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By Cheryl Bolen
Democratic attorneys general, following the Republican playbook, are banding together to file lawsuits challenging federal agencies as they roll back Obama-era regulations.
“That’s the role we’re going to be playing—very hard on that—and I think that we’re going to have a pretty receptive federal judiciary,” said Karl Racine, attorney general of the District of Columbia and co-chairman of the Democratic Attorneys General Association, a political organization.
To the extent that the Trump administration seeks to change regulations on the environment, water, food safety, financial services and the like, Democratic AGs will make sure it does so in an appropriate and legal way, Racine said.
And in the U.S. justice system, appropriate and legal doesn’t mean immediate, arbitrary, capricious, without any justification or without any assertion of facts, Racine said.
Racine spoke at an event hosted by the Center for American Progress, a liberal-leaning research and educational institute, about the impacts of President Donald Trump’s deregulatory agenda.
The reason attorneys general are stepping up now is they have a primary obligation to ensure their states’ residents are protected, including making sure there isn’t unnecessary and illegal federal action that could harm residents, Racine said.
This is not new, and during President Barack Obama’s administration, Republican attorneys general were well organized and led a legal assault on just about every action that the former president sought to take, Racine said.
Although Republicans lost the “overwhelming majority” of those cases, they scored a few significant victories and were able to forestall Obama’s legislative and regulatory priorities, especially in the areas of environment and health, he said.
State attorneys general are in many ways leading the charge and monitoring the actions of this administration with respect to regulation, Racine said.
Massachusetts Attorney General Maura Healey July 6 led a coalition of 19 states in suing the Department of Education for abandoning critical federal protections that were set to go into effect on July 1, according to a statement from her office.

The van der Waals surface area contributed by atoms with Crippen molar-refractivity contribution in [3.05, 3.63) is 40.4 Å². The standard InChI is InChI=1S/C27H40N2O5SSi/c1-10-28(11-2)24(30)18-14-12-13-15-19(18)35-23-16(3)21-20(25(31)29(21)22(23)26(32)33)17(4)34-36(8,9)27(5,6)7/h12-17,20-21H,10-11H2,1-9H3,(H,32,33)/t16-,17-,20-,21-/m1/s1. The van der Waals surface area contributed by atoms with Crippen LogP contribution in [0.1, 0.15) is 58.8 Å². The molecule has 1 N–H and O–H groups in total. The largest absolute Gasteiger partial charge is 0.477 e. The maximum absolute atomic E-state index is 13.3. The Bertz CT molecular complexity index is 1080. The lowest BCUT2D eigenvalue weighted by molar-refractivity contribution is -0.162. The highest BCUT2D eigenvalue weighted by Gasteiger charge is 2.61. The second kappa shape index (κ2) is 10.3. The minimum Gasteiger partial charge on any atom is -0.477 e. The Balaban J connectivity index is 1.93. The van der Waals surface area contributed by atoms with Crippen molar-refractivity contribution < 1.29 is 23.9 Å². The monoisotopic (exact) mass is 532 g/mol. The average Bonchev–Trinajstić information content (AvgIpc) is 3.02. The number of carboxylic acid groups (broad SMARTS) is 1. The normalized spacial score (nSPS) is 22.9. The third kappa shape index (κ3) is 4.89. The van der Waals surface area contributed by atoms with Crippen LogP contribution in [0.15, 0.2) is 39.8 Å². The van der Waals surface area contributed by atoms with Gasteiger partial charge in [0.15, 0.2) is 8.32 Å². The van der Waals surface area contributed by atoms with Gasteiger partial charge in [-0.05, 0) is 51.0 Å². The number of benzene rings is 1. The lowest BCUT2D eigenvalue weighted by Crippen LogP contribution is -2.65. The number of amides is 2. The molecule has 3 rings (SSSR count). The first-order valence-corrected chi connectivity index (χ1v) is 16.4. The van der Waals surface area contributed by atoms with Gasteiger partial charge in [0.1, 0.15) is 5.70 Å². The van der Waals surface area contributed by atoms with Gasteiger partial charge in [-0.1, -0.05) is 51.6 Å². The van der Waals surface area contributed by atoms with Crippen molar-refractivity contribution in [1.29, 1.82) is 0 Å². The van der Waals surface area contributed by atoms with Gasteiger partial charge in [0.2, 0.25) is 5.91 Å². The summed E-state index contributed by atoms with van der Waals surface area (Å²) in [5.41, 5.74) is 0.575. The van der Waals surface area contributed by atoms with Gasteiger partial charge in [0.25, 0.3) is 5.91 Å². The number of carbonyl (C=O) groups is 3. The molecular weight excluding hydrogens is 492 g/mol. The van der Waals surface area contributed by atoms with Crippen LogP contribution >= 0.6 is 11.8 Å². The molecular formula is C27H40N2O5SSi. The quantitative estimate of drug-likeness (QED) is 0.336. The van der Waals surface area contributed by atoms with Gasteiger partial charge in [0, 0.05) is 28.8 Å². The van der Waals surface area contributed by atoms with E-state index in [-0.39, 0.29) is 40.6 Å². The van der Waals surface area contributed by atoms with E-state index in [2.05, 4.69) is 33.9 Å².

The complaint, filed in the U.S. District Court for the District of Columbia, alleges that the Department of Education violated federal law by abruptly rescinding its borrower defense rule, which was designed to hold abusive higher education institutions accountable for cheating their students.
Another example is the Environmental Protection Agency’s methane rule, Racine said. EPA Administrator Scott Pruitt implemented a 90-day administrative stay of a key requirement of the methane rule, designed to limit pollutants and greenhouse gases, he said.
But earlier this month, the U.S. Court of Appeals for the District of Columbia Circuit in a per curiam decision said that the EPA’s decision to impose a stay of the rule was arbitrary, capricious and in excess of its statutory authority, Racine said.
The actions of the EPA and DOE “are not even close calls in the law,” Racine said. The D.C. Circuit’s decision shows the “purpose and gall” with which many in this administration are acting, he said.
In both cases, the rules were final and set to go into effect, which is why they won the case on methane and why “I’m very confident that we will win the borrower defense case,” Racine said.
When looking at rules, it is important that AGs are not just acting in a way that is consistentr with their personal or political beliefs, but that they actually have legal standing and a meritorious claim, Racine said.
The key is for lawyers including AGs to understand the process of rescission, Racine said. The rulemaking process includes specific legal steps such as notice, a public comment period, analysis, review and publication.
“What we’ve seen in the Trump administration and in some of those rules identified is that they have not honored the process for rescission,” Racine said. That, more often than not, requires the same type of notice, analysis and legal justification that rulemaking does, he said.
Where the administration has not followed those steps is where the meritorious legal action lies, and that’s where the state AGs will be, Racine said.
To contact the reporter on this story: Cheryl Bolen in Washington at email@example.com
To contact the editor responsible for this story: Paul Hendrie at pHendrie@bna.com
Copyright © 2017 The Bureau of National Affairs, Inc. All Rights Reserved.
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